Everyone Needs a Hook, Even If It's Not a True One
Two stories jumped out at me from the LA Times today.
One is about a woman named "Margaret B. Jones", who wrote a recently released memoir called "Love and Consequences". It detailed the story of her life, a half-white, half-Indian girl lost to the foster care system, who found herself selling drugs for the Bloods in South Los Angeles at age 12.
Sounds moving and compelling, no? Unfortunately, when her sister read a profile of her in the New York Times, she blew the whistle. The woman actually grew up with both her parents in Sherman Oaks, and went to a private school. No drugs, no Bloods, no foster care; she isn't even half-Indian.
The book has been pulled from shelves, and her book tour, which was to start today, has been canceled.
The other story is about chef Robert Irvine, the host of "Dinner: Impossible" on the Food Network. Turns out that he made up a lot of the major stuff on his resume, and that his claims that he cooked for Presidents and Britain's Royal Family never actually happened.
The network announced that it wouldn't renew his contract, which runs through the end of the season, though it will continue airing already-filmed episodes. Though they also said that they might revisit this at the end of the season, which means that if no one really cares that much, he'll probably keep his job.
So why do people lie? Easy. Because that's how you get these jobs.
Though the publisher claims that they had no idea that the memoir was fictional, I guarantee that someone, somewhere along the line told this woman that her own story was boring, and that she needed to come up with a much more moving one. And that it would have a better chance if she claimed that it was true. And sure enough, she got published.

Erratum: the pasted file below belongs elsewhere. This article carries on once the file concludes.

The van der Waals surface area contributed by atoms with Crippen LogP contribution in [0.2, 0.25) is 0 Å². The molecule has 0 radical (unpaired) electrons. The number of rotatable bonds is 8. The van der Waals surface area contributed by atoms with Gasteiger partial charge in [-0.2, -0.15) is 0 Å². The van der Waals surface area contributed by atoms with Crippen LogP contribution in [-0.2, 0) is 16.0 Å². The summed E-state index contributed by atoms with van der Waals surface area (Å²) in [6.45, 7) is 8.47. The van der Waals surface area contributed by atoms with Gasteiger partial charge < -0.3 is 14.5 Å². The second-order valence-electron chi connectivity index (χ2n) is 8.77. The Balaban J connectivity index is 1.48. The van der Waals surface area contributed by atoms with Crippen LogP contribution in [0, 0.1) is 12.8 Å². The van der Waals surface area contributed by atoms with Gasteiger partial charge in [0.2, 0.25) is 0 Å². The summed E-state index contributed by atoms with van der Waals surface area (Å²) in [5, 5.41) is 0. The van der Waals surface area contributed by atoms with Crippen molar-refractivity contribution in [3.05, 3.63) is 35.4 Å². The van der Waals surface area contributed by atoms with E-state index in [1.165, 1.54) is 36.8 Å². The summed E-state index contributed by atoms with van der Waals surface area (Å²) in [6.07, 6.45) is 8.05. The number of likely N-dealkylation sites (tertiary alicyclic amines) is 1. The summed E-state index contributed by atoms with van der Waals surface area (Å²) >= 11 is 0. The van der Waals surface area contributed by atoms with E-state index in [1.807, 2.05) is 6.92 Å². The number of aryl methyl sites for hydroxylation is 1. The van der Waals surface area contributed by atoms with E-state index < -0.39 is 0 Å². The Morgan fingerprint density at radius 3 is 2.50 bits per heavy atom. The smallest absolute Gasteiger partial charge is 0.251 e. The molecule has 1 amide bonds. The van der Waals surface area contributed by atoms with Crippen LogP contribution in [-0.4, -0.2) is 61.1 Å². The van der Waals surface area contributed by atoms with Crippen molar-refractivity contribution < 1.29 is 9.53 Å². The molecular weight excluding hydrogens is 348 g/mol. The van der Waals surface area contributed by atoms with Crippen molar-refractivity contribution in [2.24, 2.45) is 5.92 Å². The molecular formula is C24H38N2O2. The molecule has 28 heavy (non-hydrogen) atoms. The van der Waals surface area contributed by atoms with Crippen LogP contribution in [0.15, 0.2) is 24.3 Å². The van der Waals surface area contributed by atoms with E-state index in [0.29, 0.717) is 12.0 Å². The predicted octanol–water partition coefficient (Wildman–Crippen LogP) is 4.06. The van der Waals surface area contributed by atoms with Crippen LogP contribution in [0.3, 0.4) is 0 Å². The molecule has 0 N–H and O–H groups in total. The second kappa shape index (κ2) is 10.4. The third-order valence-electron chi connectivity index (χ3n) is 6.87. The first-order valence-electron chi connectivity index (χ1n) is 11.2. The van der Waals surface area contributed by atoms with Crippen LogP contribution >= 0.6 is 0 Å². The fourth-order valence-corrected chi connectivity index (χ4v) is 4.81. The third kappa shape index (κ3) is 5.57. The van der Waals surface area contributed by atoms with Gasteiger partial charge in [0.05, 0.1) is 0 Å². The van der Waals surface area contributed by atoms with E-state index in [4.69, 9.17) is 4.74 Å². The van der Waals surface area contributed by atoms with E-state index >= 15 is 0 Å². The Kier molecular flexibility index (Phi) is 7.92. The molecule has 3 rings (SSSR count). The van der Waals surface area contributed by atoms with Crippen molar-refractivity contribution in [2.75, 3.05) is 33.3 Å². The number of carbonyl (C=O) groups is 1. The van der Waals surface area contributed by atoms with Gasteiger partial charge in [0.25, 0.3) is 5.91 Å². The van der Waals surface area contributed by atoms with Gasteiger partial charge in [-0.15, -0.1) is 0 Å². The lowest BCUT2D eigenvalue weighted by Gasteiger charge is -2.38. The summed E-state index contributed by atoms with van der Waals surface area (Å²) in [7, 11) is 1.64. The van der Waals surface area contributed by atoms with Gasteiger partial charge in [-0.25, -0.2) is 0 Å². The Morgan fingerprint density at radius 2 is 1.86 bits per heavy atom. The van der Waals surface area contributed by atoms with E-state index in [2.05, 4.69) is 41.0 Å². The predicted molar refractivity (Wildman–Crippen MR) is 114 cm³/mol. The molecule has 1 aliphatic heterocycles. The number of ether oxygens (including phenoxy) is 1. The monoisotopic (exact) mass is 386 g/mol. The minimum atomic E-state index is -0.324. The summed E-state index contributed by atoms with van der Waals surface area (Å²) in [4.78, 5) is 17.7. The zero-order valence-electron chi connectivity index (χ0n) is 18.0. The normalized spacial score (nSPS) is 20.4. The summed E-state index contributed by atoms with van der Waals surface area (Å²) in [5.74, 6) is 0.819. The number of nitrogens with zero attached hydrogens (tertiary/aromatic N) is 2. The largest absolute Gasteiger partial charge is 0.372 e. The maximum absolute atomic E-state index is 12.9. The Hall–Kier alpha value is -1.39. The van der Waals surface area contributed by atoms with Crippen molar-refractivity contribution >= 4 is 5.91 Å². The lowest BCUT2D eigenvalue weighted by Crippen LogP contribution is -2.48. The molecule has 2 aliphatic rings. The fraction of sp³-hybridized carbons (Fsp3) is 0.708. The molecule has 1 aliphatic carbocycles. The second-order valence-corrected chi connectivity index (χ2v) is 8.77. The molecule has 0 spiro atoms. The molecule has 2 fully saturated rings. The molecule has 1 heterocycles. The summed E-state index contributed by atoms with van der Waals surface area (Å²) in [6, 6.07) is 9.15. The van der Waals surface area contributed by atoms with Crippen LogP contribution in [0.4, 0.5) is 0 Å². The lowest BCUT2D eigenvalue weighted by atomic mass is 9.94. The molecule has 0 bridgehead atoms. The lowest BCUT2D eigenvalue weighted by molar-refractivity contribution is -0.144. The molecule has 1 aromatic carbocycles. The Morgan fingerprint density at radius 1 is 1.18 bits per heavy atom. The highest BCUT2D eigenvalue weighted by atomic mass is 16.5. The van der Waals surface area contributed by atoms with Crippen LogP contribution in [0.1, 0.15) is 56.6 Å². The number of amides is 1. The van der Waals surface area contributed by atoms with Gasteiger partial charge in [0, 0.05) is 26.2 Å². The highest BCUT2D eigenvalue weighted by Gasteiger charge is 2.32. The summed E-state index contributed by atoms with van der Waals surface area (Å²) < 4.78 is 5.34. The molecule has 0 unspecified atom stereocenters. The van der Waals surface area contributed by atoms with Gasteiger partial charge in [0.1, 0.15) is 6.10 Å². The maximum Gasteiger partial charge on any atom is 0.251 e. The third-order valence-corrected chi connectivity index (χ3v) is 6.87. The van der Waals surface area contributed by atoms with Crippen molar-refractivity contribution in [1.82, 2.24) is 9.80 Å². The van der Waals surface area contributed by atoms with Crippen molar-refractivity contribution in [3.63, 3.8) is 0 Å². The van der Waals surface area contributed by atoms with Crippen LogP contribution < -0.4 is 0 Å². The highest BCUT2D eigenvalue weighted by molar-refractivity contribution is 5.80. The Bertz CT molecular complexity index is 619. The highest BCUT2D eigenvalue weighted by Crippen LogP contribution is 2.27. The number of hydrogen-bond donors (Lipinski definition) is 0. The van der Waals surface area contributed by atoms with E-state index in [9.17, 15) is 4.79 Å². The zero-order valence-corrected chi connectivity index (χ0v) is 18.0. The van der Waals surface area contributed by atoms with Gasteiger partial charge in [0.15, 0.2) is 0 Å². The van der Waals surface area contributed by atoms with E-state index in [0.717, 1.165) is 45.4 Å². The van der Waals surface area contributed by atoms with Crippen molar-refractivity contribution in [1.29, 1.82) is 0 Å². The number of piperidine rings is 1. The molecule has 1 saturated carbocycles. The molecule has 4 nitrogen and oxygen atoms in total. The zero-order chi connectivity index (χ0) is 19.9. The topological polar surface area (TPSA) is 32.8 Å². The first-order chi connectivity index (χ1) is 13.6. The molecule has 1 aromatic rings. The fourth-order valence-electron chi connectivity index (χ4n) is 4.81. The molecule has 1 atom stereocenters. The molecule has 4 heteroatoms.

If you're Robert Irvine, you boost the resume because you are trying to seem different and special, and, again, it worked. Until it didn't.
Diablo Cody is interesting because she used to be a stripper. Never mind that she only stripped for a little while, just so she could write about it; she was a stripper. It's her hook, as is her name, which isn't the one she was born with.
I've had some meetings as a writer, and people introducing me to other people always make it sound like I'm more experienced and interesting than I actually am. Because this way it justifies their getting these people to meet with me.
It's probably something that I should be doing more of myself. Not lying about my resume, but spinning things in more-interesting fashion.
Because, don't lie to yourself, it's the business that we're in. It's all about sticking out from the crowd in a good way.
Just like a script that you write needs to stick out as well. It needs to grab someone by the lapels and scream "watch me". Or at least "make me and people will flock to see me".
The thing about a screenplay is that what's inside is never a lie (unless you are claiming it's based on a true story. Then it's just usually a lie).
But if you find yourself describing a version of your screenplay that is more interesting than the one that you have actually written, then you'd better write that interesting version.
Meanwhile, I'm going to go work in a massage parlor, just so I can say I did. Happy ending, anyone?